February 2015 Valerie & Valise Income Report

February seems to fly by, but to be fair, it is a lot shorter than the others in the year… so you’ll forgive me for being surprised that we’re already 1/6th of the way through 2015. Who’s freaking out yet?

In its own way, February was successful: I feel like I’ve started to build a community of followers (even though many of you don’t comment on posts, I know you’re reading from our conversations on Twitter), I increased my time-on-site and the countries from which visitors are reading, and I published 14 posts in 20 content slots — given that I was traveling for 10 days, I’m pretty happy with my rate of content creation.

Blogging Lessons Learned This Month

Focus On Two Things: Content & Community

If you can’t show that the content you create and share is valuable to your audience through numbers such as “replies per post,” “shares/retweets per post,” or “likes/favorites per post,” then you can’t prove you’re valuable for brands to invest in/partner with. I’m not saying I’m knocking it out of the park, but I am trying to keep my focus on the right things: new followers make me feel like a thousand bucks — your comments make me feel like a million bucks. I’ll take the latter any day, as long as I keep focusing on them.

While Your Responsibility is to Create Value for Your Readers, Keep Your Focus on #1

Don’t write about something just because your readers might find it valuable, and especially not if your sole purpose is to try and create viral content. Virality occurs by magic — very few brands in this world can artificially create it. Instead, focus on what you know and love. Write for yourself, keep yourself passionate about your work, and it will never feel like work. Even if it doesn’t pay you a dime, at the end of the day, you’ll feel much better about your “artistic” and “creative” integrity. Trust me — I don’t make a dime off this site, but I sleep very well knowing it’s exactly what I want it to be.

Never Stop Learning

Every morning, I try to spend 30-60 minutes reading “the newspaper” — this is my name for the Feedly folders I’ve created that give me news that is relevant to me (and my paying clients). I follow blogs about blogging, sites about social, and community managers who moonlight as creatives. I get some of “my” best ideas from the brilliance of others, and I test things I read constantly: what works better: this or that? and I wonder what happens when I do (blank)? In my quest to give you value and remain true to myself, I’m learning to never stop questioning my own assumptions through experimentation and feedback.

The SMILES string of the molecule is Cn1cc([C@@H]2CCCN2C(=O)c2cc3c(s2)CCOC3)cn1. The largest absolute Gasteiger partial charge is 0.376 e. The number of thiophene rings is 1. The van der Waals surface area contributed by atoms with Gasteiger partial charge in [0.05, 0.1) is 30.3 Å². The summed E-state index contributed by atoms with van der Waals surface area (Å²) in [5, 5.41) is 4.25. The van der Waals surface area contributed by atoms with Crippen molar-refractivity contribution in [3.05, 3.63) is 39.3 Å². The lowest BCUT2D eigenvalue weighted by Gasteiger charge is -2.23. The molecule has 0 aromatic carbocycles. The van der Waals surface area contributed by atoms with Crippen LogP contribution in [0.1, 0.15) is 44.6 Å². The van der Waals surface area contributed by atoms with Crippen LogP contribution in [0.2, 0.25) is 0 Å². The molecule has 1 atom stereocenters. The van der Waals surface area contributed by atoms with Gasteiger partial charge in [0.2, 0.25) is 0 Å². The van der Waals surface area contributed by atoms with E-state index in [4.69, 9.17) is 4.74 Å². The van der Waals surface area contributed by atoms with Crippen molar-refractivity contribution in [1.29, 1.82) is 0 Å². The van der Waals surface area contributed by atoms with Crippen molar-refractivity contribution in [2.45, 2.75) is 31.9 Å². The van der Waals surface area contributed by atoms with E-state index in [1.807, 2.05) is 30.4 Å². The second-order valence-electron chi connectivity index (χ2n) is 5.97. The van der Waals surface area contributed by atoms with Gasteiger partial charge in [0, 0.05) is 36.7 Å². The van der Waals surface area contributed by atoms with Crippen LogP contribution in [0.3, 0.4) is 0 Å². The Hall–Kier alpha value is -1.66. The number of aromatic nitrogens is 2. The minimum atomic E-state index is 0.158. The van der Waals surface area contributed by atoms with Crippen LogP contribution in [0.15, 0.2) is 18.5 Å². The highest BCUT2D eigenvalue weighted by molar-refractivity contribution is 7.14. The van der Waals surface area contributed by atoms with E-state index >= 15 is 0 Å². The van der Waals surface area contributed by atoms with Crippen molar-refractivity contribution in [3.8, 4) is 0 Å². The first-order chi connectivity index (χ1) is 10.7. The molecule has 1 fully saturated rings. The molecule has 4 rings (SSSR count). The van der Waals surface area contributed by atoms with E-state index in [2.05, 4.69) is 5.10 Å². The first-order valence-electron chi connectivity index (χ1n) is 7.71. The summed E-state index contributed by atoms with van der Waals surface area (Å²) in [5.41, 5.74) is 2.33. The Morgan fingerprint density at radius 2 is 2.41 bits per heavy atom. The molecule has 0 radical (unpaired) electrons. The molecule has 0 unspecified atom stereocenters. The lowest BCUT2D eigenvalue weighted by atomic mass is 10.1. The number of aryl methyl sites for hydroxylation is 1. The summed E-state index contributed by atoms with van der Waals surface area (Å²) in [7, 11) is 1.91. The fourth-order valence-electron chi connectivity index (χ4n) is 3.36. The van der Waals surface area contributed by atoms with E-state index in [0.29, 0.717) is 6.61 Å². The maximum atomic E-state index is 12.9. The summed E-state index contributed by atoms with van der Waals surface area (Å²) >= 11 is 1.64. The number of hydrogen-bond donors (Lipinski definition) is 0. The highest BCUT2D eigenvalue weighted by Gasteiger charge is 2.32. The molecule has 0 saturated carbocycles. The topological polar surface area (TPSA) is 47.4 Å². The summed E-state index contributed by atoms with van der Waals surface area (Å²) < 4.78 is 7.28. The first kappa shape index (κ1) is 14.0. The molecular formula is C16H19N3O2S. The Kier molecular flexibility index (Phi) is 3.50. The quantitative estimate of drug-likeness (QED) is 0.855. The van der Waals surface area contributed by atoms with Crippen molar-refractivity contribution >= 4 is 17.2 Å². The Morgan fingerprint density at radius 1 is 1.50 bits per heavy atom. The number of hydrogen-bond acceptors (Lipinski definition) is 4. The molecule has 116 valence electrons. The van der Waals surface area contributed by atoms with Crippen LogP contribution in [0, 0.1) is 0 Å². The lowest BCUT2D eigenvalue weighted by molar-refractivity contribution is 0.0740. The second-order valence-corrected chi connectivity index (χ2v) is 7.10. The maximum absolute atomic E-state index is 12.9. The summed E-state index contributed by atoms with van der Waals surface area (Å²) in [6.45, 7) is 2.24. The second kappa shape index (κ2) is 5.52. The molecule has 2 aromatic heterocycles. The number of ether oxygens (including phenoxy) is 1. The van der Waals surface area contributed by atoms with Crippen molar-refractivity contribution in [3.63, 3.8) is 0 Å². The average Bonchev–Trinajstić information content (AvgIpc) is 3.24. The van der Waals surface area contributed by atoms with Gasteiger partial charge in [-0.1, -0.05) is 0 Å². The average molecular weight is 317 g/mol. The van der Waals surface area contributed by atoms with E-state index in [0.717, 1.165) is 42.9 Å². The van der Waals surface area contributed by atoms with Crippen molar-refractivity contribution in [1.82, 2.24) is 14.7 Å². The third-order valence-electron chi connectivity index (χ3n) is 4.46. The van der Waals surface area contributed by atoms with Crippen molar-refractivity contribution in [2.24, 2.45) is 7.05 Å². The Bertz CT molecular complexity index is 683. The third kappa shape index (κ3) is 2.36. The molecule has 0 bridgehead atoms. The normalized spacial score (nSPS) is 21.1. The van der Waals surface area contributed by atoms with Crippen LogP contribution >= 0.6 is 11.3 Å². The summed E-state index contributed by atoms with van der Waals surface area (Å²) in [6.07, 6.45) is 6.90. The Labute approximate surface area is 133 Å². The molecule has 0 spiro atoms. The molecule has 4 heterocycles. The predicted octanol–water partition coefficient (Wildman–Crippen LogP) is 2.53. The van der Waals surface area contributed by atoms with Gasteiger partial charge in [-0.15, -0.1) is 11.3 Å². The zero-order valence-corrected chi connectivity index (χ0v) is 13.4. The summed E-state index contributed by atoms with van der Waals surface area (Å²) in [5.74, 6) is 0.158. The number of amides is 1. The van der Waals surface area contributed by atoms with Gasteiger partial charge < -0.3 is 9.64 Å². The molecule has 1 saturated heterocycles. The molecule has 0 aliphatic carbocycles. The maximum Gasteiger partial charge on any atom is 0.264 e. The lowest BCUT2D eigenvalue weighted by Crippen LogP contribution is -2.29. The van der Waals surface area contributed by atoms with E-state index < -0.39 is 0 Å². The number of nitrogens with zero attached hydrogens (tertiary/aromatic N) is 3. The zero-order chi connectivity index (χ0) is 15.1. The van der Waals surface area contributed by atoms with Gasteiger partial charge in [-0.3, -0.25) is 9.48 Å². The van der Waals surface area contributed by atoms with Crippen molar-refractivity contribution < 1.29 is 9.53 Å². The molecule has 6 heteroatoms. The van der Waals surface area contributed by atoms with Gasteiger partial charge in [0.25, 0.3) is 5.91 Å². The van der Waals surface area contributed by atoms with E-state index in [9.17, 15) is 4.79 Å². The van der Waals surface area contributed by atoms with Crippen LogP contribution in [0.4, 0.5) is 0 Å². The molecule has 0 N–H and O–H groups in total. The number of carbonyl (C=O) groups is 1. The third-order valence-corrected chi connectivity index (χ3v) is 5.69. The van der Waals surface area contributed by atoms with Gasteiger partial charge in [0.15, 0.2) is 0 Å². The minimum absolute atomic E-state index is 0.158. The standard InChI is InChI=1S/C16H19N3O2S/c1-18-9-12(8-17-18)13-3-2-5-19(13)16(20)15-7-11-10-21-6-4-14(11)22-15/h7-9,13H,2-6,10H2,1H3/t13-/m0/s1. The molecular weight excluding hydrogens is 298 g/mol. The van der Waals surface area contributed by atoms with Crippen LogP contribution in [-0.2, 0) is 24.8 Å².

Blogging Costs This Month

Another month, more expenses! In this ongoing series related to the financial side of running a travel blog, I’m diving deep into my spending to give you insights and lessons; this is the real cost of running a travel blog. Read on for the raw numbers, specific spending trends, and finally lessons learned. As always, please feel free to reach out directly if you have questions I haven’t answered, or would like more information.

February Expenses

ItemRaw Amount% of Total
Facebook Ads$16.206.1%
Google Ads$0.000.0%
Pinterest Ads$8.003.0%
Twitter Ads$0.000.0%
Total Spent in Month$266.94

Line Item: Administration

No expenses here. I think my domain expires in 2015, and my hosting in 2017. I don’t pay anyone else to work for me. Maybe this category isn’t very informative right now? Oh well!

Line Item: Facebook Ads

I decided to test something new on Facebook this month, and I’m really happy with the results — this experiment cost about half as much as the campaign I ran in January, and yielded over twice as many target results, plus tons of other engagement. Basically, instead of running a “Like” campaign, I boosted a couple posts in countries based on the results of some Google Trends research (i.e. “jet lag cures” in Singapore, Indonesia, etc.). I kept my budget super low and campaigns short — $5/post over 2 days — because I know the Facebook algorithm likes to run inefficiently when you give it too much time or money. Not only did I get Page Likes at half the cost, but I also got comments, shares, and likes on my posts — including some on posts that I didn’t boost!

Line Item: Pinterest Ads